1. We all know about the wide-ranging dysfunction of a traditional document-centered UX practice, such as the impossible-to-maintain always-outdated big specification documents. Adopting an Agile approach to UX was supposed to make all that pain go away. But for many, it has instead only led to replacing old dysfunctions with new ones, such as “feeding the backlog beast,” “agilefall,” “sprint tunnelvision,” and the half-baked UI, to name a few. Why is this the case? And what can you do to replace it with a healthier, more holistic approach to integrating Agile and UX? In this session, we’ll first explain the sources of this dysfunction, such as the enterprise software origins of well-known Agile methods like Scrum and XP. We’ll then discuss how we can apply the same thinking that drove the creation of those methods toward developing our own UX-specific Agile methods, which, because they are based on the same thinking, also integrate seamlessly with the more delivery-oriented Agile methods. Examples of methods we’ll discuss will include collaboration-driven documents, ux stories, ux cadences, trailing documentation, and cross-functional pairing.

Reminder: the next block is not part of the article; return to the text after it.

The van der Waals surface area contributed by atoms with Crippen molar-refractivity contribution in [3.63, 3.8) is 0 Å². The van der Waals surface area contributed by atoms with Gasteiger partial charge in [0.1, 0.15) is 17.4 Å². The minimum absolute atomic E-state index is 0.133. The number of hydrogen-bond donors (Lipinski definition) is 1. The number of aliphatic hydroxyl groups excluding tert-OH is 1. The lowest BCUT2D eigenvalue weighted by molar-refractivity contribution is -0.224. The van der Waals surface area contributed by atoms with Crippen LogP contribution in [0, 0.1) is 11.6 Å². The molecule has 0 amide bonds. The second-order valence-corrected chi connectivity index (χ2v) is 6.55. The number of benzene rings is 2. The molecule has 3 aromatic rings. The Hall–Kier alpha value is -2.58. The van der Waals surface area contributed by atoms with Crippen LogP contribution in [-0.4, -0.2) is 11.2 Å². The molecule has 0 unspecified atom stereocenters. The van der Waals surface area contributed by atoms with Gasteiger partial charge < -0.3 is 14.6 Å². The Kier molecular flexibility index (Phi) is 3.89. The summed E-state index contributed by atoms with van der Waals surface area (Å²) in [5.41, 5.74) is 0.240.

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  2. The Design Studio method has become one of the most success methods in Agile and Lean UX. This rapid, iterative approach blends concept creation with critique. Design Studio is a great way to jumpstart your design process, create 300-400 design concepts in just a couple of hours, or get team buy-in and ownership. You’ll learn the process mechanics along with tips and tricks from experienced practitioners – everything you’ll need to try this on your own project.

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